7. Conclusion

In this paper two crash prediction methods were analyzed using the crash data counts on the interstate highway I-90 in Minnesota, namely; the Poisson Regression Model, and the Negative Binomial (NB) Regression Model. Then the Artificial Neural Network (ANN) approach was used as a third method. The analysis showed that the Poisson model might not be well suited to fit the crash data counts because it assumes that the mean must equal the variance, and hence, it cannot deal with the over-dispersion nature of the crash data counts. The NB can take

Table 7. Comparison of the observed vs. predicted crash frequency between poisson, NB, and ANN.

the over-dispersion into account, and hence, can produce better prediction results. However, the prediction results obtained from the ANN model were superior to the other two methods, and hence, this paper recommends employing the ANNs in crash frequency modeling, as they can predict results with much more accuracy than the traditional statistical models, and can directly determine the importance of each explanatory variable without the need of statistical estimates to interpret the results. In addition, the ANNs do not require pre-defined relationships between the risk factors, and the crash frequency compared to the traditional statistical models. Also, when applying the ANN in the analysis of crash frequency, the correlation problems between the explanatory variables would not be a concern, because ANN can effectively handle the correlation problem without affecting the output. Future work might focus on how to improve the prediction performance of the ANN models in crash modeling by using different training algorithms than the back propagation algorithm, different number of neurons in the hidden layer that could further improve the results of prediction, and different activation functions for processing the hidden and output layers.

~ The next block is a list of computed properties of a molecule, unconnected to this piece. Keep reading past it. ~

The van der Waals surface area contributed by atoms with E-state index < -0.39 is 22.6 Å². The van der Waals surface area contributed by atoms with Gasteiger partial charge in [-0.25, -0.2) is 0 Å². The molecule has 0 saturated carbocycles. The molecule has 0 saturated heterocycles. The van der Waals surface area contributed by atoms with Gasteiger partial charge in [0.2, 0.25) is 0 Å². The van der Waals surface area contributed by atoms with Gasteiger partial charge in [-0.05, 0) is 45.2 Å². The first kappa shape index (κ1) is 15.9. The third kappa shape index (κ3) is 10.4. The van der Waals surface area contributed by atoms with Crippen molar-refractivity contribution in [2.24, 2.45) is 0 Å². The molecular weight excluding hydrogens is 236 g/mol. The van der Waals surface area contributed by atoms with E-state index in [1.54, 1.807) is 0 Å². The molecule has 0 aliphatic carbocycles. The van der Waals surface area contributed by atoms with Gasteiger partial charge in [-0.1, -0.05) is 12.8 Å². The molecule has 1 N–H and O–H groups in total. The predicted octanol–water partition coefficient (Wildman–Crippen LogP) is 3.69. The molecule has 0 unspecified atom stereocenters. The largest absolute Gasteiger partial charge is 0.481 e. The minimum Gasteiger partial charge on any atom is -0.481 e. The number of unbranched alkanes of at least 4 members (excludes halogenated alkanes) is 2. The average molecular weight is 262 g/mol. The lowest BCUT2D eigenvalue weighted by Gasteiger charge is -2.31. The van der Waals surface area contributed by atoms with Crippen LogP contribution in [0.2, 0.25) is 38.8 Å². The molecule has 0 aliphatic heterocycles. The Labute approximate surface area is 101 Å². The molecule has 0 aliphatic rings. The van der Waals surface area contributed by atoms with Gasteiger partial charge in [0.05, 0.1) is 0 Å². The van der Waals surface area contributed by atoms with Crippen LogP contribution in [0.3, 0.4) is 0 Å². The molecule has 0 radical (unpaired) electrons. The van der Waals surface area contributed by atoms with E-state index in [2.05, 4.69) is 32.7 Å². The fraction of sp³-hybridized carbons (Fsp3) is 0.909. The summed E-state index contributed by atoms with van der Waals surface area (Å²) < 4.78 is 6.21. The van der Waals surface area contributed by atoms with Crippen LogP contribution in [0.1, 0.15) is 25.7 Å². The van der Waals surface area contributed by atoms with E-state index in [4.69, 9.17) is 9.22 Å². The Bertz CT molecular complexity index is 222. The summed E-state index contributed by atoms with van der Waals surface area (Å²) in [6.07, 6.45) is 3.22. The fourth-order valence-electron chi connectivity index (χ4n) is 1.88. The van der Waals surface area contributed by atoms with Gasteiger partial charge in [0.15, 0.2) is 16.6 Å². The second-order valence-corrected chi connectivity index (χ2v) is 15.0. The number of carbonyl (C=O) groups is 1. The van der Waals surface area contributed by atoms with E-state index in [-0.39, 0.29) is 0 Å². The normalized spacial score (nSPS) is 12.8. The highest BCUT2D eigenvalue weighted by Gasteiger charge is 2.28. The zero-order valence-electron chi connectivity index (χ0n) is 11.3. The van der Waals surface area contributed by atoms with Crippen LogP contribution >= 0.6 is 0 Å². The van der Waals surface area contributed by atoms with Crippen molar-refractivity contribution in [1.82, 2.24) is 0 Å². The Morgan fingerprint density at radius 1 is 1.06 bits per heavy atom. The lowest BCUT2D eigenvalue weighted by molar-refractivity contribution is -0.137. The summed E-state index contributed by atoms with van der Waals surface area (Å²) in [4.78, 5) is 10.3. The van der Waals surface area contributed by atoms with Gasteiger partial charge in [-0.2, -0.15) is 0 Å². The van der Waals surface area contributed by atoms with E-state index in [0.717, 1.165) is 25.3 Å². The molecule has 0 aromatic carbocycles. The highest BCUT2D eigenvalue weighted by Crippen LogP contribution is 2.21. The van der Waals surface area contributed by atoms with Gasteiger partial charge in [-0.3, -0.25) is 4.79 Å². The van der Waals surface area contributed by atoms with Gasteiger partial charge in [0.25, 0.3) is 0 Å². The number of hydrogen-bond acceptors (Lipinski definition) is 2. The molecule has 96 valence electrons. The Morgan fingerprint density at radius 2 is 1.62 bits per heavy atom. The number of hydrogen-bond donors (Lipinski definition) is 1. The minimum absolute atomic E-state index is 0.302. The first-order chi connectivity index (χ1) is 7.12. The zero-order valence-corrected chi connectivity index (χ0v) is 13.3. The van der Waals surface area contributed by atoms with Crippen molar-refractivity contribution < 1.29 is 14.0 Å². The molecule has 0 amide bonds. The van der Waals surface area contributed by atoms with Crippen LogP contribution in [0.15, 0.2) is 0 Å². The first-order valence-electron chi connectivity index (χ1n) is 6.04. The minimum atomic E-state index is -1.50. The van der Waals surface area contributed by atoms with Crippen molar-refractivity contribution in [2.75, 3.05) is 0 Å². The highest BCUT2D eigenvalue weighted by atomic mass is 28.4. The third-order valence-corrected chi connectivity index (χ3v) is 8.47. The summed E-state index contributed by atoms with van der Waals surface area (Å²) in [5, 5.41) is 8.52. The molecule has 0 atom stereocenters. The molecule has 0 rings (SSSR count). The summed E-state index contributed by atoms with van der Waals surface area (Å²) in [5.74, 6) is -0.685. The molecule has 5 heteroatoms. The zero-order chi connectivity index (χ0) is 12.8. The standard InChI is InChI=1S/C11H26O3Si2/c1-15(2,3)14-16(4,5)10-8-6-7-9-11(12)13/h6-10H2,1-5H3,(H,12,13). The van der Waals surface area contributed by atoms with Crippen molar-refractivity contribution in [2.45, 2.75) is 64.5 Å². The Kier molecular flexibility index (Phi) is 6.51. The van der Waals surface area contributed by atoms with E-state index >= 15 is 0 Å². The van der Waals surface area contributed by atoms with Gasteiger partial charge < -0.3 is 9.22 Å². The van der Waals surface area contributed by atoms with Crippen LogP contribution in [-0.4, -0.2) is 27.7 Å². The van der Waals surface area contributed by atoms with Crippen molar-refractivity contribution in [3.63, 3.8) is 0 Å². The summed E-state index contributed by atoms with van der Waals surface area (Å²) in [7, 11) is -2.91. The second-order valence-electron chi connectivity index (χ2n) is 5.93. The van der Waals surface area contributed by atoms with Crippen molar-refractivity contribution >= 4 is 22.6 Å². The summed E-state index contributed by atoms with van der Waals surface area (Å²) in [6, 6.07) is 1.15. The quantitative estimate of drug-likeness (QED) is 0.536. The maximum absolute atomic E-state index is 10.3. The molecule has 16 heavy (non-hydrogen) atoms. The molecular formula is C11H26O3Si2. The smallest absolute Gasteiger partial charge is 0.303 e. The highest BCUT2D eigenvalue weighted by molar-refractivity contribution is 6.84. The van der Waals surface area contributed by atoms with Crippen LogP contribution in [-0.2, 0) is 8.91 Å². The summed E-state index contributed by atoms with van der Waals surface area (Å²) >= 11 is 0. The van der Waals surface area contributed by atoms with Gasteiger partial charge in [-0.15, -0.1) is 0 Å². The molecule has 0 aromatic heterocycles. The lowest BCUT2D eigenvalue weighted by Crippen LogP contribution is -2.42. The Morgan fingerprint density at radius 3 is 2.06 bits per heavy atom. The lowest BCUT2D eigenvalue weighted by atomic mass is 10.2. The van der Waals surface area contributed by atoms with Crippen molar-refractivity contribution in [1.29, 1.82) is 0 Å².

Acknowledgements

The author would like to thank the Highway Safety Information System (HSIS) for providing the MN crash data for the years (2008-2012) that were used in the analysis.